The Colorado, though, has long been a mirage of a river. It was divided up among seven states and Mexico following a wet era, so officials gave everyone more water than the river carries, a stupefying miscalculation that has never been formally corrected. Now, likely because of climate change, it carries less. And because of climate change, it will carry even less in years to come.
The river was divided up based on a first-come, first-served rights system that generally gave earlier, rural settlers better “rights” to the river than cities and suburbs where tens of millions of people now live.
Since the early days of farming, California, Arizona, Mexico and Colorado have grown substantially, and so have their cities. Officials have struggled to figure out how to deal with this and have settled, for now, on a series of legal workarounds that usually end up with users who have money – like the wealthy water agencies in Southern California, Las Vegas and Denver – paying other people around the Colorado to use less water.
There is a persistent belief among big city water officials that, eventually, they can buy off the farmers or that laws will change so that farmers must use less, saving more for cities.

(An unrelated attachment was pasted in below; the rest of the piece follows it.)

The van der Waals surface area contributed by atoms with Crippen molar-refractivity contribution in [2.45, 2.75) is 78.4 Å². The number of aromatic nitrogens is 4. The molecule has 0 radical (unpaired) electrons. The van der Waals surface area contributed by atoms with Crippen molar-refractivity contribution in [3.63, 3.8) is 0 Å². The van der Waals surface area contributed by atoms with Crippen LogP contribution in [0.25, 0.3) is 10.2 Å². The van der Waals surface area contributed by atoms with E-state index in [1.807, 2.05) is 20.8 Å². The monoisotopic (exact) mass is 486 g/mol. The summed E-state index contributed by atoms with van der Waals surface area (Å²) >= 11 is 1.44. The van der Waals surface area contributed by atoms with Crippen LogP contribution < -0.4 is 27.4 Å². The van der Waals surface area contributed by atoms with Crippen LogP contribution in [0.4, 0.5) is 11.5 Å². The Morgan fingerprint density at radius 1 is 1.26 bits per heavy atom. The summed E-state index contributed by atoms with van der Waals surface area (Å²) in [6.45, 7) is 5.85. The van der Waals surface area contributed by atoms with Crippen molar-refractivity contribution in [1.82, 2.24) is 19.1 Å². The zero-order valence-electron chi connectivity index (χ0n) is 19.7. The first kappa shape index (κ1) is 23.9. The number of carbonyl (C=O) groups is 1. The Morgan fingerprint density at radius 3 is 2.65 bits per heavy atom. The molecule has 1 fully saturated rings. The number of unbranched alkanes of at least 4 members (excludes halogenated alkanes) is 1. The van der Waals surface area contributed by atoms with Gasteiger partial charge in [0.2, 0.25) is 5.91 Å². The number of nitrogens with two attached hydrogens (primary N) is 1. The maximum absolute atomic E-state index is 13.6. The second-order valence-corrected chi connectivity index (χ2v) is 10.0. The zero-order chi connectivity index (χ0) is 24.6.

San Diego water officials successfully did such a deal about 15 years ago when they agreed to lease top-notch water rights held by the Imperial Irrigation District, which serves a vast inland farming valley between here and Arizona. The deal ended up in court, like so many issues, and some farmers still think they didn’t get a good enough deal, but it’s a landmark deal that may be replicated in years to come.
Several nonprofits are focused on making such deals happen, hoping that farmers will cut back their water use in exchange for cash. There are also companies that want to make money from these rights.
Some farmers just want to farm and aren’t interested. For others, these can be easy money – they’re getting paid not to farm, after all. Others may just want to wait until a worse drought comes along, cities get more desperate and the price for their rights goes up.
There are also lingering concerns about the Sierra water, which is also becoming less reliable because of climate change and increasingly demanding regulations meant to protect dying fish trying to swim in emptied rivers.
There’s (Probably) Enough, If You Can Treat It
This was one of the stranger things to discover during the middle of the drought: Because of stubborn water politics, pipeline physics, unexpectedly low demand and the restrictive contract terms, regional water officials actually wound up with too much water – so they dumped costly drinking water into a lake near Chula Vista during the drought.